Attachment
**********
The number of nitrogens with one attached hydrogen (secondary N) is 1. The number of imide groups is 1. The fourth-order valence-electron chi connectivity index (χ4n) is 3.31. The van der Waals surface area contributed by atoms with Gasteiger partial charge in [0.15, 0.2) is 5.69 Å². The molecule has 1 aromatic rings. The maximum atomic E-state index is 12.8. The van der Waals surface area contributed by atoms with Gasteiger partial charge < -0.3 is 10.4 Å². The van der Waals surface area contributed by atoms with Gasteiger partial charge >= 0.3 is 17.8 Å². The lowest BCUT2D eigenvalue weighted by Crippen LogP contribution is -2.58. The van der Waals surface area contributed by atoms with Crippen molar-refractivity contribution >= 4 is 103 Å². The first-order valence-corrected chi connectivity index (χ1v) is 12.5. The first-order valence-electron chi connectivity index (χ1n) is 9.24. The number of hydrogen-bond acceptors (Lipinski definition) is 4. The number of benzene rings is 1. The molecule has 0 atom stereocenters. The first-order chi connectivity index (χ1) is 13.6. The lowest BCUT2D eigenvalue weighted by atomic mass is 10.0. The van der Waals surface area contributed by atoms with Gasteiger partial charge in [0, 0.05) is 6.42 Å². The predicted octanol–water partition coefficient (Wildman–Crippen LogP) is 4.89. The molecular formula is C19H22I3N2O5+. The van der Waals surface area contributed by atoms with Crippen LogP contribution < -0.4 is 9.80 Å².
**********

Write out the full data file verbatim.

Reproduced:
The number of nitrogens with one attached hydrogen (secondary N) is 1. The number of imide groups is 1. The fourth-order valence-electron chi connectivity index (χ4n) is 3.31. The van der Waals surface area contributed by atoms with Gasteiger partial charge in [0.15, 0.2) is 5.69 Å². The molecule has 1 aromatic rings. The maximum atomic E-state index is 12.8. The van der Waals surface area contributed by atoms with Gasteiger partial charge < -0.3 is 10.4 Å². The van der Waals surface area contributed by atoms with Gasteiger partial charge >= 0.3 is 17.8 Å². The lowest BCUT2D eigenvalue weighted by Crippen LogP contribution is -2.58. The van der Waals surface area contributed by atoms with Crippen molar-refractivity contribution >= 4 is 103 Å². The first-order valence-corrected chi connectivity index (χ1v) is 12.5. The first-order valence-electron chi connectivity index (χ1n) is 9.24. The number of hydrogen-bond acceptors (Lipinski definition) is 4. The number of benzene rings is 1. The molecule has 0 atom stereocenters. The first-order chi connectivity index (χ1) is 13.6. The lowest BCUT2D eigenvalue weighted by atomic mass is 10.0. The van der Waals surface area contributed by atoms with Gasteiger partial charge in [0, 0.05) is 6.42 Å². The predicted octanol–water partition coefficient (Wildman–Crippen LogP) is 4.89. The molecular formula is C19H22I3N2O5+. The van der Waals surface area contributed by atoms with Crippen LogP contribution < -0.4 is 9.80 Å².